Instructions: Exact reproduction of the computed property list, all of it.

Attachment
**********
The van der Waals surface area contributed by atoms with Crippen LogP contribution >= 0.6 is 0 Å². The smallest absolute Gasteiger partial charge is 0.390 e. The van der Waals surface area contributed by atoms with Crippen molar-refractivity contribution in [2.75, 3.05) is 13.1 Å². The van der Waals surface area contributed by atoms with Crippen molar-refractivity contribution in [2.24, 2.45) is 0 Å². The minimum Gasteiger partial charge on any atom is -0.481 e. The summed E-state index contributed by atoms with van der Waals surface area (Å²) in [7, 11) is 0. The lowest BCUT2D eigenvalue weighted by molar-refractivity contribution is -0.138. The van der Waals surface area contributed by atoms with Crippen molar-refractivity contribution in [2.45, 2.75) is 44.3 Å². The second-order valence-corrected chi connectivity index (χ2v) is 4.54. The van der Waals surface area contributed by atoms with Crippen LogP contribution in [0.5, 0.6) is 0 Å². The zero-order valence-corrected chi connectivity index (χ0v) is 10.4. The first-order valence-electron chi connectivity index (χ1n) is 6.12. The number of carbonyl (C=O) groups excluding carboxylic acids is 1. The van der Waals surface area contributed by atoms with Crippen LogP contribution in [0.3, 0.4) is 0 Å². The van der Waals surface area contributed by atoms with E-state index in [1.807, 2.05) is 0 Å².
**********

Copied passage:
The van der Waals surface area contributed by atoms with Crippen LogP contribution >= 0.6 is 0 Å². The smallest absolute Gasteiger partial charge is 0.390 e. The van der Waals surface area contributed by atoms with Crippen molar-refractivity contribution in [2.75, 3.05) is 13.1 Å². The van der Waals surface area contributed by atoms with Crippen molar-refractivity contribution in [2.24, 2.45) is 0 Å². The minimum Gasteiger partial charge on any atom is -0.481 e. The summed E-state index contributed by atoms with van der Waals surface area (Å²) in [7, 11) is 0. The lowest BCUT2D eigenvalue weighted by molar-refractivity contribution is -0.138. The van der Waals surface area contributed by atoms with Crippen molar-refractivity contribution in [2.45, 2.75) is 44.3 Å². The second-order valence-corrected chi connectivity index (χ2v) is 4.54. The van der Waals surface area contributed by atoms with Crippen LogP contribution in [0.5, 0.6) is 0 Å². The zero-order valence-corrected chi connectivity index (χ0v) is 10.4. The first-order valence-electron chi connectivity index (χ1n) is 6.12. The number of carbonyl (C=O) groups excluding carboxylic acids is 1. The van der Waals surface area contributed by atoms with Crippen LogP contribution in [0.3, 0.4) is 0 Å². The van der Waals surface area contributed by atoms with E-state index in [1.807, 2.05) is 0 Å².